Any investor or investment group willing to consider an ex-felon’s business project is taking a chance most wouldn’t. To risk reputation and resources on individuals who have been deemed “less than reliable” says a great deal about the character of that investor.
Time is money. As such, professional investors are used to dealing with professionals who are educated and prepared for the process of getting to the closing table. Conversely an ex-felon with the greatest of ideas and is lucky enough to get the attention of an investor is coming at the deal from a completely different mindset.
There are bad people in prison. The system is about warehousing not rehabilitation. Manipulators and thugs don’t stop being manipulators or thugs simply because they are behind bars. Infact they prey on those who would spend their time bettering themselves and preparing for the future. It s a daily barrage of of physical threats and mental and emotional abuse. This every interaction is met with suspicion and appreciation.
Forward thinking inmate’s become jaded ad hardened against any and all encroachments into their space. To their own detriment – as RWM has seen first hand. Institutionalization is more than the destruction of ones spirit, it is the complete destruction of interpersonal interaction-related trust that free people take for granted. It’s a form of PTSD that does not resolve itself upon release. It takes time.
I bring this up because any investor or investment group willing to consider a deal with an ex-felon entrepreneur through Razorwire must understand the challenges we will encounter. Regardless of how transparent we are or how much we prepare the felon entrepreneur for the deal process we may never fully gain their trust. It’s not that they don’t trust “us” it’s that they don’t trust “anyone.”.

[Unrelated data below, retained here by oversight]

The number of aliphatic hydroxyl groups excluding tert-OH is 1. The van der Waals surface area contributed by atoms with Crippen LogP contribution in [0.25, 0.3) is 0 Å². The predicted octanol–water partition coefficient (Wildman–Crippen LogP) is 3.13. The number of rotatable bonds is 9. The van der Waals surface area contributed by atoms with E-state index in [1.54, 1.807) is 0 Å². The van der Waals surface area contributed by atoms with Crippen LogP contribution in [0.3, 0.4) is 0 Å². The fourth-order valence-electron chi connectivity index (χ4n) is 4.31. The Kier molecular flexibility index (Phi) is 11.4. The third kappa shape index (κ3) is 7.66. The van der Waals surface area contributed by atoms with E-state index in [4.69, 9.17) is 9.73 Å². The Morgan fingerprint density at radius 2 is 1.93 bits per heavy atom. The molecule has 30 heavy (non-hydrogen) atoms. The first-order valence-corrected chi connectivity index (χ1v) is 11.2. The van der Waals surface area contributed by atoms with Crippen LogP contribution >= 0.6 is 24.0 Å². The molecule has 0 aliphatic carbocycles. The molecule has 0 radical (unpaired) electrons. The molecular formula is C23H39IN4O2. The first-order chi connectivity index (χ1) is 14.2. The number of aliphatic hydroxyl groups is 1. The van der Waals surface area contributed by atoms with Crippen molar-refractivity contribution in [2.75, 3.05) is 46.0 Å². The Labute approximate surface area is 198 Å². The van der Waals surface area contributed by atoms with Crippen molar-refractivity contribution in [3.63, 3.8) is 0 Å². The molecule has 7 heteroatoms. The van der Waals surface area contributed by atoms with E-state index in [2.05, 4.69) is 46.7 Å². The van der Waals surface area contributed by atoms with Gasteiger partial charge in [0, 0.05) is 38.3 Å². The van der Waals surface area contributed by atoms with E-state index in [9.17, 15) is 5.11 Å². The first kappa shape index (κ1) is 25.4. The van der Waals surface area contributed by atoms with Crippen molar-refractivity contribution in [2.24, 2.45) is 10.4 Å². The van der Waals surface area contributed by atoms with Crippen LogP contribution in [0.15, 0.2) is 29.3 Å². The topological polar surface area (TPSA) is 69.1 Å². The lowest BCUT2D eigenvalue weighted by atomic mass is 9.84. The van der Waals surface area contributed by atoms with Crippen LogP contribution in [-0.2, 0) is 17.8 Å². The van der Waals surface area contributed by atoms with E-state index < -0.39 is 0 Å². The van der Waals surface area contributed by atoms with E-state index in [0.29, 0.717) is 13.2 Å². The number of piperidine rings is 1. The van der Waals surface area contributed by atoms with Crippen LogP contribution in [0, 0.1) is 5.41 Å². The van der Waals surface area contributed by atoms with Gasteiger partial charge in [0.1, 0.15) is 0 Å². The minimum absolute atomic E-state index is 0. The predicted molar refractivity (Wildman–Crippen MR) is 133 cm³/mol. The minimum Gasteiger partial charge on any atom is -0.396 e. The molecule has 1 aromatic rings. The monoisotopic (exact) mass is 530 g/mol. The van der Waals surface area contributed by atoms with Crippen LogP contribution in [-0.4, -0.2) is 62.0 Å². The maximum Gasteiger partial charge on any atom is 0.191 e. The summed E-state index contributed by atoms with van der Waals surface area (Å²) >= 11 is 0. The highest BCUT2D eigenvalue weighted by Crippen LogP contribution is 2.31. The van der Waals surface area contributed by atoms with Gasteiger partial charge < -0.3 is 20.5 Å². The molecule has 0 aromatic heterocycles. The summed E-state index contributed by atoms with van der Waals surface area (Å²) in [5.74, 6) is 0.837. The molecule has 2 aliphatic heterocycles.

Is this an insurmountable issue? No.
Will it affect the long term value of a project? No. Infact an ex-felon is less likely to fall for some random scam that could damage their business. But it also means that, at least initially they may not be able to get out of this own way.
Razorwire works with legitimate deals and felon-entrepeneurs who show they have a real potential for success. But that motivation and desire runs headlong into a form of PTSD that causes investors frustration.
How can we overcome this? In one case a simple letter of intent from the investor to one of the principals would have made all the difference in the world. But for the investor all the emails back and forth made a letter superfluous. Then communication broke down and lines in the sand were drawn. All unnecessarily.
I see both sides of the situation. The investor expected the ex-felon to be a professional. The ex-felon is still struggling with the fact that everyone (family, friends, lawyers, prison staff and other inmates) has lied and abused his trust repeatedly. Does this mean the ex-felon can’t be the professional? Of course he can.
We (Razorwire) face challenges with every deal we would consider. We do our best to prepare the felon as well as the package to get both successfully to the closing table. But these are not your average deals. They come with a certain amount of mental baggage that with your patience,and understanding we can more effectively overcome.
There is no one more loyal than the man whose been abused and offered a hand up. He has prayed for relief and craves that he will finally find someone he can trust. But by the nature of his experiences he is also the slowest to accept assistance is not another scam. This is the duality of the ex-felon. He is prone to initially slap the hand that feeds him even when it’s detrimental to his own best interests.
But if we can work together to overcome these interim trust issues, this man will be the most dedicated to the opportunity given him.
We look forward to working with you in the future and ask you simply consider these words as we develop a project for your consideration. Together we can make a difference.
Co-founder Razorwire Media